Russian troops beat the Georgians
on the ground, not so much because of superior numbers, but because the
Russians had more troops with combat experience, and very recent experience in
fighting this kind of war. The Russians got this way by fighting a successful
campaign just across the border, in Chechnya. There, several hundred thousand
Russians and pro-Russian Chechens have gotten valuable combat experience. The
Chechen rebels (a mixture of nationalists, gangsters and Islamic radicals) have
been reduced to a few hundred hard core fighters. The Russians basically use
Chechnya as a training ground where their "contract soldiers" (volunteers,
who are much more effective than conscripts) can get some combat experience.
These volunteers are particularly common in paratrooper and commando
units. Both were apparently used in the
ground operations that pushed the Georgians out of South Ossetia, and conquered
key areas elsewhere in Georgia. Some of the "Russian" troops were
apparently Chechen paramilitary units.
troops had received training and weapons from the U.S. and Israel over the last
few years. But the U.S. training was mainly for peacekeeping operations in Iraq
and Afghanistan. This was of limited use against experienced Russian
counter-terrorism troops. A small number of Georgians received special
operations training, but not enough of these troops were available to defeat
the Russian advance.
Georgians did better in the air and at sea, even though they were greatly
outnumbered there as well. Georgian warplanes shot up the Russians pretty badly
(killing the commander of Russian ground forces, for example) before the
Russians were able to shut down the Georgian air force. But in the process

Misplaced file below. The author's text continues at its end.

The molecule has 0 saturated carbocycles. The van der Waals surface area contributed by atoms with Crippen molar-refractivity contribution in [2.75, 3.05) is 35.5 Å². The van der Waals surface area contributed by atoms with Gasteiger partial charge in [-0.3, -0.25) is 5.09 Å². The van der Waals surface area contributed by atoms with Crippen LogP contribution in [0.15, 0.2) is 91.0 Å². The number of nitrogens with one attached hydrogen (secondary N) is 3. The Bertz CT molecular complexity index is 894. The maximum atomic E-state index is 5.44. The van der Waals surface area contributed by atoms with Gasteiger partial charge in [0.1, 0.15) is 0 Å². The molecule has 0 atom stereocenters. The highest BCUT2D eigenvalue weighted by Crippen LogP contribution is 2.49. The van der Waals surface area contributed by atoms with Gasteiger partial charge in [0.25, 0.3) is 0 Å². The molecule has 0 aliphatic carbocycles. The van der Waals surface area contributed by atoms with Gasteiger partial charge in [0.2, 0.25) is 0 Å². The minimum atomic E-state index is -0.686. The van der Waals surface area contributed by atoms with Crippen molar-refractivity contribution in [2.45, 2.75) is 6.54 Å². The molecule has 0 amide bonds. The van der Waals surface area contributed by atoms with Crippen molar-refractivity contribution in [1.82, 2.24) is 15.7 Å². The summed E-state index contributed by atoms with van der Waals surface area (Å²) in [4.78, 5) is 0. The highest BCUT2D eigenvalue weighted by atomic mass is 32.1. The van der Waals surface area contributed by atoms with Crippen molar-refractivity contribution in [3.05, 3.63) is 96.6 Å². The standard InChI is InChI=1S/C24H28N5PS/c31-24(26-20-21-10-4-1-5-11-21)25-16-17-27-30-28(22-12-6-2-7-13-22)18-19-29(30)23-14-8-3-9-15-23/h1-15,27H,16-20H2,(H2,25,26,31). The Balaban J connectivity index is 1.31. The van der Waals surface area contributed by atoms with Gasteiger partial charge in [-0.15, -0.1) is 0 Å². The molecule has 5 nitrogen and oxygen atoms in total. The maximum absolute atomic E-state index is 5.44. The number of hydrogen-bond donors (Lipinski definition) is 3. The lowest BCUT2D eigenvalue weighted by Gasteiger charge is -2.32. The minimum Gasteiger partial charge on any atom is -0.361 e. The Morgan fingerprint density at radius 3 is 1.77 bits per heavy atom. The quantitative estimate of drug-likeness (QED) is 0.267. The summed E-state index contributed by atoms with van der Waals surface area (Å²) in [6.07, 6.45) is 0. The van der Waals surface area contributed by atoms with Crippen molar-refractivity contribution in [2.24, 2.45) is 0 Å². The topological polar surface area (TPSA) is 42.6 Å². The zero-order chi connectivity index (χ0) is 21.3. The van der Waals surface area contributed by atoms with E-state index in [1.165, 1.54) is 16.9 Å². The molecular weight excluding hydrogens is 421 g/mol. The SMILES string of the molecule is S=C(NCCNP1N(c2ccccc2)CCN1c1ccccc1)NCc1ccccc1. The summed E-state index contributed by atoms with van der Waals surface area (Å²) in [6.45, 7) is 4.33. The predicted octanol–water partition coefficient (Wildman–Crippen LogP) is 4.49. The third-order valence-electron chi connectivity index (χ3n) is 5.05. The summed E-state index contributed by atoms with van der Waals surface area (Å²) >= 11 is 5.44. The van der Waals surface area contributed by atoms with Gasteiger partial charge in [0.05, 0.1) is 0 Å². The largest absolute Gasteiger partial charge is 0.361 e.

Russia lost at least four aircraft destroyed, and a number of others badly
Georgian missile boats hit several Russian warships, which had not been
equipped with equipment, or crews, that were capable of dealing with this kind
of threat. Two Russian warships were damaged sufficiently that they had to
withdraw from the area. Within a few days, however, Georgia's miniscule navy
and air force were destroyed, largely by the much larger Russian air force.
ran a large scale Information War campaign, shutting down Georgian access to
the Internet for several days, and blanketing the world media, and Internet,
with Russian spin on what was going on in Georgia and why.
apparently wanted to intimidate the Georgians into electing a less pro-West
government. There are some Georgians who are more inclined to do whatever the
Russians want, but it's unclear if this faction has a majority of the votes
yet. Some Georgians believe that the Russians are still angry about Josef
Stalin, a Georgian who killed more Russians than Adolf Hitler. Stalin is still
a hero to Georgians.
now shown itself to be a bully. Russia has been trying to annex two parts of
Georgia that border Russia, and this war was all about showing Georgians that
Russia would rather fight than give up this land grab. The UN was created to
deal with this sort of thing, but Russia is doing well, so far, intimidating
the UN into inactivity.
It's not a
clear win for the Russians, but, short-term, many things appear to be going
their way. Long term, things are rather more murky. Europeans have been
reminded that the Russian bully they have feared and despised, for so many
centuries, is back in town. That could have interesting consequences down the